While we in the U.S. are barely moving forward on renewables, Germany is streaking into the future. Amory Lovins of Rocky Mountain Institute explains:
While the examples of Japan, China, and India show the promise of rapidly emerging energy economies built on efficiency and renewables, Germany—the world’s number four economy and Europe’s number one—has lately provided an impressive model of what a well-organized industrial society can achieve. To be sure, it’s not yet the world champion among countries with limited hydroelectricity: Denmark passed 40% renewable electricity in 2011 en route to a target of 100% by 2050, and Portugal, albeit with more hydropower, raised its renewable electricity fraction from 17% to 45% just during 2005–10 (while the U.S., though backed by a legacy of big hydro, crawled from 9% to 10%), reaching 70% in the rainy and windy first quarter of 2013. But these economies are not industrial giants like Germany, which remains the best disproof of claims that highly industrialized countries, let alone cold and cloudy ones, can do little with renewables.
Here’s an example of how poorly some of us in the U.S. are postured for divesting ourselves of carbon. This is an example from my home state of Missouri, where the utilities and the coal industry apparently owns the place.
In Canada, big corporate money is funding the environmentally horrific tar sands project and the equally despicable effort to muzzle scientists who would otherwise be reporting on the environmental disaster. IO9 reports:
Big money muzzles truth-tellers. “The Canadian government is currently under investigation for its efforts to obstruct the right of the media and public to speak to government scientists. These policies are widely believed to be a part of the government’s unspoken campaign to ensure that oil keeps flowing from the Athabasca tar sands — even if it’s at the cost of free scientific inquiry, the environment, and by consequence, democracy itself.”
Why is it that fossil fuel industries are getting such massive subsidies? The IMF wants to know too:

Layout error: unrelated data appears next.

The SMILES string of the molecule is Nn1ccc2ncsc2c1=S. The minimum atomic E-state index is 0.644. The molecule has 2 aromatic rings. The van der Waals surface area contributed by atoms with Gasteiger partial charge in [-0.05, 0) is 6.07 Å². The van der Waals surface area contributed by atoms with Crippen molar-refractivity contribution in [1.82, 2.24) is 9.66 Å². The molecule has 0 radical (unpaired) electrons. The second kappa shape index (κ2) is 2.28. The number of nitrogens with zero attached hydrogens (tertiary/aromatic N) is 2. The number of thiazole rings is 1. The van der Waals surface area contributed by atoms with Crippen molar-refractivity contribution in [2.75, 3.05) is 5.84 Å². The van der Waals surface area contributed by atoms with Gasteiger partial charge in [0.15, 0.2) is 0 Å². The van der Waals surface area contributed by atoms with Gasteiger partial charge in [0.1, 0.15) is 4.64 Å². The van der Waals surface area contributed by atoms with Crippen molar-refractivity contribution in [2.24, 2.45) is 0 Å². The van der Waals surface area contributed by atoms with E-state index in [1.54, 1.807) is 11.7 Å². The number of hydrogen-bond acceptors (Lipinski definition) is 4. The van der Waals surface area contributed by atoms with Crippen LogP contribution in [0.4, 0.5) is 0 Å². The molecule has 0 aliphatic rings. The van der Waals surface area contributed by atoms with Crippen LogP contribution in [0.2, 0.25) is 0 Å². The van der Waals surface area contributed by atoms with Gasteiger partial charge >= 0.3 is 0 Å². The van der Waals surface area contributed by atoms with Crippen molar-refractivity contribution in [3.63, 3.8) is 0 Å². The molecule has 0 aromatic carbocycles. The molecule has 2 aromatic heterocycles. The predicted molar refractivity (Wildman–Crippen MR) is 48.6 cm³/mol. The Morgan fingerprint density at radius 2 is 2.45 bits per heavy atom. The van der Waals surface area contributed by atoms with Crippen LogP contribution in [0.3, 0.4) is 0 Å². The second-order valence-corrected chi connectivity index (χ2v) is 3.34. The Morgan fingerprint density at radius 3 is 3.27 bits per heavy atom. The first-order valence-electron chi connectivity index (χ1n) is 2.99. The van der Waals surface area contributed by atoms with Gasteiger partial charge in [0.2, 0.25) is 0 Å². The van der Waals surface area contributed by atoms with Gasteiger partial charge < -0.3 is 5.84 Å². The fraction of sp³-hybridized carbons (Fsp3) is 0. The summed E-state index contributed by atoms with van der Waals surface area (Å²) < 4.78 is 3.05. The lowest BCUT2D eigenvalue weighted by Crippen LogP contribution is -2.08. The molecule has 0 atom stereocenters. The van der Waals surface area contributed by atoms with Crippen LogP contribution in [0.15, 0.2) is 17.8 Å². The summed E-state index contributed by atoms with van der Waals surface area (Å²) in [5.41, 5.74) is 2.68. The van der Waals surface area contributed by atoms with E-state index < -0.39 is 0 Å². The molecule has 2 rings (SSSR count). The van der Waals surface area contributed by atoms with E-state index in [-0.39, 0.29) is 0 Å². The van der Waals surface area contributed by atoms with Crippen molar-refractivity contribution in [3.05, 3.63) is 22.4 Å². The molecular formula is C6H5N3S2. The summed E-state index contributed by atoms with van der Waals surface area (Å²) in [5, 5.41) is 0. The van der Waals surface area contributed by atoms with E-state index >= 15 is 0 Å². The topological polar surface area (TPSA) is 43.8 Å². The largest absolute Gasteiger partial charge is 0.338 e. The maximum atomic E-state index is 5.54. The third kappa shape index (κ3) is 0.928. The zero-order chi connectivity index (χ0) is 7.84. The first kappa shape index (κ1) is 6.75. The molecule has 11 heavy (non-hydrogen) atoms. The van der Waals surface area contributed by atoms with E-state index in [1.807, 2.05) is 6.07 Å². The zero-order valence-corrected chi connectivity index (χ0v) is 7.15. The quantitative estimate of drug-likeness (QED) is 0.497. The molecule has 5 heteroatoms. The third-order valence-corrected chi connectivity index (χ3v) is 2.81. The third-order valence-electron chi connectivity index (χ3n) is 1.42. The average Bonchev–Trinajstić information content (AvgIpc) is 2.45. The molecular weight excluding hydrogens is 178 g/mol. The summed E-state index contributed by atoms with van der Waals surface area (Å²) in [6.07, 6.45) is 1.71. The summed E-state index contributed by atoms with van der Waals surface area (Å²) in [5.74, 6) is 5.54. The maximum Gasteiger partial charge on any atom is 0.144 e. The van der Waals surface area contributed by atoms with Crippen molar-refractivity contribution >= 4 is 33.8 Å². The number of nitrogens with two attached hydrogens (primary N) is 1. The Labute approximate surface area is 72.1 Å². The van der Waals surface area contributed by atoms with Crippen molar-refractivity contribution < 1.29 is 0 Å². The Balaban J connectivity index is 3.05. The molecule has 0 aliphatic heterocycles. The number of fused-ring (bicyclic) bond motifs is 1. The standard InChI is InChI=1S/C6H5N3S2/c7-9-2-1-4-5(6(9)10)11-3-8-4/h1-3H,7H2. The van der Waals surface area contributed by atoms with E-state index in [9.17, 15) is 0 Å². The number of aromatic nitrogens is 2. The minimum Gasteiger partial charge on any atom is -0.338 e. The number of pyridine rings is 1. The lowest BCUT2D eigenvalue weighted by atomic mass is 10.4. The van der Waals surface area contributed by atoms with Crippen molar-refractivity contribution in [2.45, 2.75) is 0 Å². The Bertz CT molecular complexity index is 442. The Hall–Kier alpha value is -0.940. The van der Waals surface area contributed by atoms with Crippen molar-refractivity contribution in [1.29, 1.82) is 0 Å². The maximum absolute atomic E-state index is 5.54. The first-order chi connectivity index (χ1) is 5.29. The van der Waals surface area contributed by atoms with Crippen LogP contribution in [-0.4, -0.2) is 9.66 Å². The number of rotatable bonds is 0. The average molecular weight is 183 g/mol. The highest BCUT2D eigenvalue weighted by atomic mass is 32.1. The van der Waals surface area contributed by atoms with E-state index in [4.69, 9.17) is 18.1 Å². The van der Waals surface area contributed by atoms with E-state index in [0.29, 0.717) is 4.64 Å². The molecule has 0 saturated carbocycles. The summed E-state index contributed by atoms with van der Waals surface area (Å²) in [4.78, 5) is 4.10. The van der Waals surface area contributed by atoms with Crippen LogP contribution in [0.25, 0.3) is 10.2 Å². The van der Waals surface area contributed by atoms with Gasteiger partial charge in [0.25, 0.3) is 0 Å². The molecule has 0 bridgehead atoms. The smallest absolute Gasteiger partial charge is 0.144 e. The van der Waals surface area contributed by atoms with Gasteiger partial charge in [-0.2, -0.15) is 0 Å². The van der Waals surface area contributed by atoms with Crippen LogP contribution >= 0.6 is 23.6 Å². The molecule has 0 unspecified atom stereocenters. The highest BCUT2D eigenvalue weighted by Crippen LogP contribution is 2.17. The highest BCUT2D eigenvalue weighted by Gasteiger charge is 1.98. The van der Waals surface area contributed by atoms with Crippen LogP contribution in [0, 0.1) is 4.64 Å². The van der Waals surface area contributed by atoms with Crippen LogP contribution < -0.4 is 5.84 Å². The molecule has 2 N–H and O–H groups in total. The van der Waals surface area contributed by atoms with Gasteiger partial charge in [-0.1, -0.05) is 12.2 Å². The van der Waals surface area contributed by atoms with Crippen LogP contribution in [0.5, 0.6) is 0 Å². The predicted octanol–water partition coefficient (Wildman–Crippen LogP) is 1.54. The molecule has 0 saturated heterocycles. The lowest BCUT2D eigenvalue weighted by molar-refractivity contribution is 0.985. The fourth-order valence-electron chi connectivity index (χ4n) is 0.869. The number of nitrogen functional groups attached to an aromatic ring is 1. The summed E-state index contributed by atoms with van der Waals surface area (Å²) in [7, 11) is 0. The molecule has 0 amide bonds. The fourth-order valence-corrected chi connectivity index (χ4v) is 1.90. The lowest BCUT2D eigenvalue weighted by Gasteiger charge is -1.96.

Developing and industrialized countries should rein in energy subsidies that totaled $1.9 trillion in 2011 to ease budgetary pressures and free resources for public spending in areas like education and health care, International Monetary Fund economists said in a research paper published Wednesday.
In the paper, “Energy Subsidy Reform — Lessons and Implications,” the economists reviewed a database of 176 countries and analyzed ways to change energy subsidies by examining case studies of 22 countries.
In 2011, energy subsidies intended to contain energy prices for consumers accounted for 2.5 percent of global gross domestic product, or 8 percent of all government revenue, the fund said.
It occurs to me that without these subsidies, energy prices would be shooting upwards due to peak oil, possibly causing a nationwide panic. Then maybe the federal government would have a very difficult time justifying these subsidies, which would panic the 1% who control the fossil fuel industries.
Was this blizzard or that hurricane or that drought “caused” by human-caused global warming? Michael Mann, a climatologist who directs the Earth System Science Center at Pennsylvania State University, used this basketball analogy to illustrate this causation issue:
If you take the basketball court and raise it a foot, you’re going to see more slam-dunks,” Mann said. “Not every dunk is due to raising the floor, but you’ll start seeing them happen more often then they ought to.
This article at Grist features many people who have discovered more happiness and a different attitude toward possessions after moving into tiny houses, as small as 100 square feet. Here’s a short article I wrote in 2007 describing houses as small as 40 square feet.
At the recent Doha climate talks, Philippine climate change commissioner, Naderev M. Sano, appealed to his fellow negotiators at a session deciding the contours of the second commitment period of the Kyoto Protocol. The context is as follows:
“Please let Doha be remembered as the place where we found the political will to turn things around,” he said as he choked back tears.
Just days before, Typhoon Bopha had hit the Philippines, killing hundreds of people. The typhoon, having been both unusually forceful and out of season, was deemed — like Hurricane Sandy — to be an extreme weather event, exacerbated by climate change.
This is an extremely powerful moment. It plays into my frustration with those around me, and my frustration with myself. With a few extraordinary exceptions, Americans rolling along, not treating the use of fossil fuels as a weapon. We are all going to need to take this problem seriously, and I’m afraid deep down, that we won’t, and millions of people by the sea (and many of those far from the sea) are going to suffer horribly, and we will all take the result as “natural disasters.” I don’t mean to sound preachy. I’m about to get on a plane with my family and burn lots of fossil fuel to travel to see relatives during the Christmas holiday. If I were serious, I would not get on that plane, right? I’d make a statement by not traveling. All of that bicycle riding I do for commuting is for naught with one pleasure trip during the holidays. Further, I don’t know how most of us will face down the temptation to exploit the earth unsustainably when this exhaustion of resources described in detail by Geoffrey Miller is intimately tied to our sense of self-worth and our craving to display our worthiness to those around us.